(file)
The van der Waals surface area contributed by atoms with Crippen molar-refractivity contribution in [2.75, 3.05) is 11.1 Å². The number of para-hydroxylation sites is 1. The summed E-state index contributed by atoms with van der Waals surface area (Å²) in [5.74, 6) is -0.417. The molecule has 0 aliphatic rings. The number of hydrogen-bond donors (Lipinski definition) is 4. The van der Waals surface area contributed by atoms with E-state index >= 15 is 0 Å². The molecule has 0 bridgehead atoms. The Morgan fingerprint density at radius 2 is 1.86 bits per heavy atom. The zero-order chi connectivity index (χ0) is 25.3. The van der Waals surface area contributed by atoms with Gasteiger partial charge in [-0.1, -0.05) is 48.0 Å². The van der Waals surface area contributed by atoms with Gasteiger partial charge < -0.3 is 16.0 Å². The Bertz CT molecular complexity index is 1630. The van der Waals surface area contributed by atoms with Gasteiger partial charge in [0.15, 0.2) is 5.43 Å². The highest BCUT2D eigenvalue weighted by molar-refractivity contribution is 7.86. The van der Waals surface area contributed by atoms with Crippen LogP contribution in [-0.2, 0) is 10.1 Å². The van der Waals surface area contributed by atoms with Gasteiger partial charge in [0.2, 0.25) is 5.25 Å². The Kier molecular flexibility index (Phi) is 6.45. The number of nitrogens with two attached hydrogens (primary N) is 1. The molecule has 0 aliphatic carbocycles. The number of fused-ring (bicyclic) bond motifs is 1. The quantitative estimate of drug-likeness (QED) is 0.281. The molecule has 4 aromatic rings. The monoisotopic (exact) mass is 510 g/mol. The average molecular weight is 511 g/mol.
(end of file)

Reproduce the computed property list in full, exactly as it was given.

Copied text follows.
The van der Waals surface area contributed by atoms with Crippen molar-refractivity contribution in [2.75, 3.05) is 11.1 Å². The number of para-hydroxylation sites is 1. The summed E-state index contributed by atoms with van der Waals surface area (Å²) in [5.74, 6) is -0.417. The molecule has 0 aliphatic rings. The number of hydrogen-bond donors (Lipinski definition) is 4. The van der Waals surface area contributed by atoms with E-state index >= 15 is 0 Å². The molecule has 0 bridgehead atoms. The Morgan fingerprint density at radius 2 is 1.86 bits per heavy atom. The zero-order chi connectivity index (χ0) is 25.3. The van der Waals surface area contributed by atoms with Gasteiger partial charge in [-0.1, -0.05) is 48.0 Å². The van der Waals surface area contributed by atoms with Gasteiger partial charge < -0.3 is 16.0 Å². The Bertz CT molecular complexity index is 1630. The van der Waals surface area contributed by atoms with Gasteiger partial charge in [0.15, 0.2) is 5.43 Å². The highest BCUT2D eigenvalue weighted by molar-refractivity contribution is 7.86. The van der Waals surface area contributed by atoms with Crippen LogP contribution in [-0.2, 0) is 10.1 Å². The van der Waals surface area contributed by atoms with Gasteiger partial charge in [0.2, 0.25) is 5.25 Å². The Kier molecular flexibility index (Phi) is 6.45. The number of nitrogens with two attached hydrogens (primary N) is 1. The molecule has 0 aliphatic carbocycles. The number of fused-ring (bicyclic) bond motifs is 1. The quantitative estimate of drug-likeness (QED) is 0.281. The molecule has 4 aromatic rings. The monoisotopic (exact) mass is 510 g/mol. The average molecular weight is 511 g/mol.